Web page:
The Cawdor Vase was purchased by Sir John Soane in 1800, launching the London architect's career as a collector of antiquities. The Apulian red-figure volute-krater (4th c. BC) is displayed in the dining room of Soane's house-museum at no. 13 Lincoln's Inn Fields, in the exact location it occupied when Soane died in 1837. The krater appears in artistic representations and section drawings of the house, as well as in descriptions of the museum and its holdings. Prominent modern scholars (Vermeule and Trendall) studied the object, securing its place in the corpus of South Italian wares.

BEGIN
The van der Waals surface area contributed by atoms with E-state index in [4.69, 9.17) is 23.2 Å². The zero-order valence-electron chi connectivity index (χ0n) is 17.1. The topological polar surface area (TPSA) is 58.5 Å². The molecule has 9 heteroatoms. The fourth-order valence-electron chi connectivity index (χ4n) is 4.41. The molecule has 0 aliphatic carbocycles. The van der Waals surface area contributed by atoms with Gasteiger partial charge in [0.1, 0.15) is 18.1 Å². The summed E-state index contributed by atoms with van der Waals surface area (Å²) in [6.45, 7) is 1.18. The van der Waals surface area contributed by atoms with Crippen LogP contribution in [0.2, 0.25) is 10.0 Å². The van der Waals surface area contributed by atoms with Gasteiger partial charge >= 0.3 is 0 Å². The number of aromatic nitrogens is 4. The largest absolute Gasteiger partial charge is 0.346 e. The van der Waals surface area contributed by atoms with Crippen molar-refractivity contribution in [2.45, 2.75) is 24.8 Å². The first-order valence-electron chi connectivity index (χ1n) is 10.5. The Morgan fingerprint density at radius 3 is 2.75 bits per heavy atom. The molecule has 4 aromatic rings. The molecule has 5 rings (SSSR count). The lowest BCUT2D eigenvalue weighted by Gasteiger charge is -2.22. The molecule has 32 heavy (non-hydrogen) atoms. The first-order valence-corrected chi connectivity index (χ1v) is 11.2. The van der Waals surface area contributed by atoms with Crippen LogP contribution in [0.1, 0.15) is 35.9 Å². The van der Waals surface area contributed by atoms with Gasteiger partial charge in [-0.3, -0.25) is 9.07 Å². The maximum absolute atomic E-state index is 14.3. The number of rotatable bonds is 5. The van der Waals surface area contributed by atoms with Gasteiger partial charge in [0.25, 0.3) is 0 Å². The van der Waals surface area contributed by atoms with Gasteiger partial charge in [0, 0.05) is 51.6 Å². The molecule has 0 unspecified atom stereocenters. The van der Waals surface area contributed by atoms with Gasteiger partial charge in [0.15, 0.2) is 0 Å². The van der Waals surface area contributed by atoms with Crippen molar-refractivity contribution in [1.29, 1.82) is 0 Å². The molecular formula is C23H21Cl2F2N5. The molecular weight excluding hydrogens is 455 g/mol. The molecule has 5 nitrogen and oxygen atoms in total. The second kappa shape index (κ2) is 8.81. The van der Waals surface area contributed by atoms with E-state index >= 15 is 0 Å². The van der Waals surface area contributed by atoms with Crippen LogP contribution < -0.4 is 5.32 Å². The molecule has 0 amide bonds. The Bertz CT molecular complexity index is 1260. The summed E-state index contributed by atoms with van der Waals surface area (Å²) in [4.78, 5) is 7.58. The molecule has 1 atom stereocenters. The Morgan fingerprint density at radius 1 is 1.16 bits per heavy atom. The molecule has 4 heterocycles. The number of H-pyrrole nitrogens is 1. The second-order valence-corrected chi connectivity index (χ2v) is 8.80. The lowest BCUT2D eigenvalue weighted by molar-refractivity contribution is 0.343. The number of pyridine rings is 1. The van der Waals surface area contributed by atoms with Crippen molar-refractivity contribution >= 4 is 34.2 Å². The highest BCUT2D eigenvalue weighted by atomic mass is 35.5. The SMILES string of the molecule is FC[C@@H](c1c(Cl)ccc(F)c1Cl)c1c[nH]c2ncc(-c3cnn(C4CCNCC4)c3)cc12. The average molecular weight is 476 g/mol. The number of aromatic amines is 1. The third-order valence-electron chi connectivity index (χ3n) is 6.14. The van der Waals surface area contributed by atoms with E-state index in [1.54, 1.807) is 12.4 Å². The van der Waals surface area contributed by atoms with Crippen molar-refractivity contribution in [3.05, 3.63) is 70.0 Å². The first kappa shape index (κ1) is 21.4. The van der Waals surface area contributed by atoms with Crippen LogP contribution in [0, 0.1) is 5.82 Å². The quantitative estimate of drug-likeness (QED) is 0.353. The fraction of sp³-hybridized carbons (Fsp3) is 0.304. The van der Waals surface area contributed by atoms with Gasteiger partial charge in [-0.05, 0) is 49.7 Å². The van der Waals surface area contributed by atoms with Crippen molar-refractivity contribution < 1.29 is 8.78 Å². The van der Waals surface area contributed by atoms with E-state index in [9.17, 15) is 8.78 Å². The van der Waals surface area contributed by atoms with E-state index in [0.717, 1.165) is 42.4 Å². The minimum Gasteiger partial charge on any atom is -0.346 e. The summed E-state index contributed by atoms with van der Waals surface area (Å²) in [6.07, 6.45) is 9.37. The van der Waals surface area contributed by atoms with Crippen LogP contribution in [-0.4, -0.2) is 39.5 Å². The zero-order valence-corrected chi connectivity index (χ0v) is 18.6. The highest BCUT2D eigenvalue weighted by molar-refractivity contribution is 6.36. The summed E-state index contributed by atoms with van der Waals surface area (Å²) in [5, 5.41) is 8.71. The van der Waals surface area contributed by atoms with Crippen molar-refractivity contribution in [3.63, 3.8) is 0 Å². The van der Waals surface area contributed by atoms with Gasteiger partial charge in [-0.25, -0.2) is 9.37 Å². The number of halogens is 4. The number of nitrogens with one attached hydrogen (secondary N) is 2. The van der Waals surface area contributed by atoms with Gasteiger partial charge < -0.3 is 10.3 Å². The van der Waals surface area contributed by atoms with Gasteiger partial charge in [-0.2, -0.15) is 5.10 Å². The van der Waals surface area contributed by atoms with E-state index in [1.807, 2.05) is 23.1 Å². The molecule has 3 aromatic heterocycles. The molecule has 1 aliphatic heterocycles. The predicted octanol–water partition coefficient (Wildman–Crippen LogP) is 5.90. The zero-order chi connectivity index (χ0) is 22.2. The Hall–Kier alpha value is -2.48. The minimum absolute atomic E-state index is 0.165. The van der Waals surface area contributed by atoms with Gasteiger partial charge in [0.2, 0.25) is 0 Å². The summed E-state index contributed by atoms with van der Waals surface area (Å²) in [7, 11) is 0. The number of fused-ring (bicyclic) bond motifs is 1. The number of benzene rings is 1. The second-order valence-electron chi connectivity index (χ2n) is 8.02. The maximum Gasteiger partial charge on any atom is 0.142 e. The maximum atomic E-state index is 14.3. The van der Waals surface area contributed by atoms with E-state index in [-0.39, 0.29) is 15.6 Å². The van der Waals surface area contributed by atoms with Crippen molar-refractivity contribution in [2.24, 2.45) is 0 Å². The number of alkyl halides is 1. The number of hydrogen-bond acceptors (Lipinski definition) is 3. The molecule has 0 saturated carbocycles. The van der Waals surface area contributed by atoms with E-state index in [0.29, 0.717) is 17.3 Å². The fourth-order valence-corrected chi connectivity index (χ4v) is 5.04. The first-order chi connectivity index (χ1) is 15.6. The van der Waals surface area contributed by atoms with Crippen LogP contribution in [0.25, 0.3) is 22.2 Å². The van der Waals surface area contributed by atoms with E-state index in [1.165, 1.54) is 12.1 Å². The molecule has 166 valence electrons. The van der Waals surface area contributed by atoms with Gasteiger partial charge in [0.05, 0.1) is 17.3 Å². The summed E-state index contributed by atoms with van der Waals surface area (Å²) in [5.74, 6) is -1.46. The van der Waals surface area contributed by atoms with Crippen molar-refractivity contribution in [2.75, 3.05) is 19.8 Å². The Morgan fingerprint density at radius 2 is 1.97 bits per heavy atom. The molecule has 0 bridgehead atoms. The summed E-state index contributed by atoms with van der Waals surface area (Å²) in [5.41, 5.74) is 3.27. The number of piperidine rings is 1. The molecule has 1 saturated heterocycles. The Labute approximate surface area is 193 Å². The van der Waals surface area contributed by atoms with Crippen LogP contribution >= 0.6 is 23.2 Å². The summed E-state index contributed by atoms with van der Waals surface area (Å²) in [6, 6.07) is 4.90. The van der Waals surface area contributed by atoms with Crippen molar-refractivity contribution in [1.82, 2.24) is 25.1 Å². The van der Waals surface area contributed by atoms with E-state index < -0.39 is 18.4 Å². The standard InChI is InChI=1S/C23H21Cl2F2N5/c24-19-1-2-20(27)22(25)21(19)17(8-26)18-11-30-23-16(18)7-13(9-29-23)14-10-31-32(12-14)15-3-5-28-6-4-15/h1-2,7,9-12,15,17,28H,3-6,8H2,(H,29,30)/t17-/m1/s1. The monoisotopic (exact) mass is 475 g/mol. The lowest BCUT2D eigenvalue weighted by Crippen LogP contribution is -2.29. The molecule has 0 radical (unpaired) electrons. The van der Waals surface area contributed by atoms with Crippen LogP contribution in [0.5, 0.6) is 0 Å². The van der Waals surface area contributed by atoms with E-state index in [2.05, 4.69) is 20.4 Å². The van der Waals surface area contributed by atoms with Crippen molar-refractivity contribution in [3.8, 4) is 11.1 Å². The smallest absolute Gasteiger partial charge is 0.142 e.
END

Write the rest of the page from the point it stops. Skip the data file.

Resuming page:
As intriguing as its role in the history of collecting and reception is the Cawdor Vase's unique iconography. On one side is an enigmatic version of the preparations for the chariot race of Oinomaos and Pelops, and on the other a familiar type of naiskos scene. The decoration on the vase, taken as a whole, reveals the different stages of the famous myth and can be connected with textual accounts, the cult of Pelops, Apulian funerary ritual, and the foundation of the Olympic Games.